George Jenne knew he wanted to kick off his new zine with “The Asshole Issue,” but he never dreamed that the contributors would take it quite so literally.
The first issue of Blount Force, a publication of the landmark Blount Street art gallery Lump, sports Jenne’s photo of a deformed Trump mask on its cover, and the president gets another nasty look inside, in Gil Kofman’s portrait, “Bullshit Trump.” Jenne’s essay on The Texas Chainsaw Massacre 2 morphs into a reminiscence about a friend’s asshole ex, while another page is simply a double-column list of jerks, from Alex Jones and Bill Clinton to “the medium handsome Italian man who can’t be bothered to pick up his own dog’s shit” and “chefs that require you to call them Chef.”
But otherwise, it’s pretty much cover-to-cover to anuses. There are drawings of them spouting ants and tails and universes by Conner Calhoun, Lump’s special projects coordinator, while Lump director April Childers contributes a fundament-focused painting called “Dirty Fucking Hippy.” There are stenciled maxims by the art-historical insult comics of Janks Archive (“A thousand English ships couldn’t pull your mustache hairs from my asshole”), and there’s Monica Axelrod’s pop-academic essay, “Somebody Point Me to the Best Ass Eater,” which—well, use your imagination.
“If this is a Lump production, it needs to be inclusive,” Jenne says. “We encourage anyone to submit; it’s not curated and edited. When you do that, you have to go with the flow. I’ve got my idea of what ‘The Asshole Issue’ is, which was more about the people and politics of the day, but that’s not …” He trails off with a speechless laugh.
Blount Force is one of the ways Lump is spending the programming grant it received from The Andy Warhol Foundation a couple of years ago. The enterprise might seem baffling, unmoored from any particular cultural frame, unless you’re familiar with both the anarchic, anatomical spirit of Lump and the pre-internet world of zines, little magazines people Xeroxed off as dispatches from their cultural microclimates.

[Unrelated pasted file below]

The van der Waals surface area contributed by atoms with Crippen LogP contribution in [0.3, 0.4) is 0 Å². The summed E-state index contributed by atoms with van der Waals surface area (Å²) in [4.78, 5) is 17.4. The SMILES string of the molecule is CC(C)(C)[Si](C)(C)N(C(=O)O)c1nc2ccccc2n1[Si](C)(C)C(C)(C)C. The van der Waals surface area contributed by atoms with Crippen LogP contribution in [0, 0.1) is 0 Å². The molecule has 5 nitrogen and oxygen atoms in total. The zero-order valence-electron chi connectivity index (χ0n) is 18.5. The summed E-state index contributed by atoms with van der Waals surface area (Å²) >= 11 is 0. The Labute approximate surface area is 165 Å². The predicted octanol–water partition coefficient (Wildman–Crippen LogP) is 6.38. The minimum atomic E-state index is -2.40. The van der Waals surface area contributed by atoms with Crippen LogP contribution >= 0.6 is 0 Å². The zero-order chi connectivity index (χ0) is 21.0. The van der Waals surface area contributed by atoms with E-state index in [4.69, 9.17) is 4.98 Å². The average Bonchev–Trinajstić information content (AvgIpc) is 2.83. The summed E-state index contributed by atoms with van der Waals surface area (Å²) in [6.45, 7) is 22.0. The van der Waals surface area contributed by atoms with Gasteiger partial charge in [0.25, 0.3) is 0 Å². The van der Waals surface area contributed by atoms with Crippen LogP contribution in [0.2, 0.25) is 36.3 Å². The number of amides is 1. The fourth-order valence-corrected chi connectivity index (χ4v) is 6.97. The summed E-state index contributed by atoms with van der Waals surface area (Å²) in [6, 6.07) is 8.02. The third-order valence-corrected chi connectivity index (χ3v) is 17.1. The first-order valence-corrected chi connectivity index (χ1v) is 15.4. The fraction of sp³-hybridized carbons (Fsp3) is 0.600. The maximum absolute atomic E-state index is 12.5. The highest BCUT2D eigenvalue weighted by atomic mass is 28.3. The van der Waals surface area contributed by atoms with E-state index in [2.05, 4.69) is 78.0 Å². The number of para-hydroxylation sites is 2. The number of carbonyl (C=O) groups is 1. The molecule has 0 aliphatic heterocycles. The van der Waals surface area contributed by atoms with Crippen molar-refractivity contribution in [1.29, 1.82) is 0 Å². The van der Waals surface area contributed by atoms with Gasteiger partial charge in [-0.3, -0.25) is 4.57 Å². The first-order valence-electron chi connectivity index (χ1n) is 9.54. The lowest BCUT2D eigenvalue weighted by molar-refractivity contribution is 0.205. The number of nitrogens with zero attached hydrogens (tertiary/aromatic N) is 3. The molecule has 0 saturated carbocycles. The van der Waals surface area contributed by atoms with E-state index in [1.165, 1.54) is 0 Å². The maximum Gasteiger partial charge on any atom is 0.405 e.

Many zines, like the Chapel Hill-based ones I used to write for circa 2000, were rooted in regional music scenes. But as many were about any kind of subculture you can imagine, and others were just random collections of weirdness and crudeness. The premiere issue of Blount Force is strongly in the last tradition, but with a cover charge ($5) and slick, glossy paper. Part art magazine and part profane purge, it’s like a bunch of nineties punk kids tried to make an issue of Juxtapoz.
Jenne was encouraged to make his zine dream a reality by two former Lump directors, founder Bill Thelen—whose artfully coarse drawings in the first issue are aptly poised between zine doodles and wall art—and Kelly McChesney, who held Lump down for a year between Thelen’s two-decade tenure and Childers’s appointment. Once the Warhol money came in, Jenne says he “had to actually pony up.” He had never made a zine before, but the project draws on several elements of his background.
After studying filmmaking at Rhode Island School of Design in the nineties, Jenne spent some time making low-budget music videos in LA, then gave up film for a decade to work in more tactile mediums, such as sculpture. But he started making art videos again when technology made it easier and less costly (if you saw his postmodern Southern Gothic video, “Spooky Understands,” in the Nasher exhibit Southern Accent, you definitely remember it).
One of Jenne’s key inspirations for Blount Force was Foodbox, a zine produced by his friends in one of the best nineties Chapel Hill bands you might not have heard of, Hellbender, whose members would go on to do all kinds of interesting stuff: Harrison Haynes became the drummer of Les Savy Fav and a noted North Carolina visual artist; Al Burian formed the band Milemarker and gained indie-press renown for his Burn Collector zine; Wells Tower became a nationally acclaimed fiction writer.
“They would travel around and print this little zine at Kinkos,” Jenne says. “It was named after the little food crate they carried around in their tour van. I thought I could do something in the spirit of that, hilarious and irreverent, but with increased production value. Also, most people can’t afford to buy art off the wall, even at a gallery like Lump, where it’s pretty reasonable. But now, you can walk away with a piece for Lump for five bucks.”
You can pick up Blount Force at Lump or order it online. You can also submit story ideas for the next issue, which Jenne hopes to publish in September. In this experiment in community curation, the first issue doesn’t necessarily predict what’s to come.
“The zine encapsulates the spirit of Lump,” Jenne says. “You go into Lump and you never know what to expect, and I would argue that it’s also a pretty irreverent gallery. Each issue, the concept can go many directions, and you get this weird mess of ideas inside.”
The next theme is “The Beyond,” which should be hard for anyone to take too literally but is also open to unpredictable possibilities. Jenne imagines it being about “all things conspiratorial and unexplained, alien-abduction nerd-out things like that.” But he’s been wrong before, and he knows that, really, it’s up to you.
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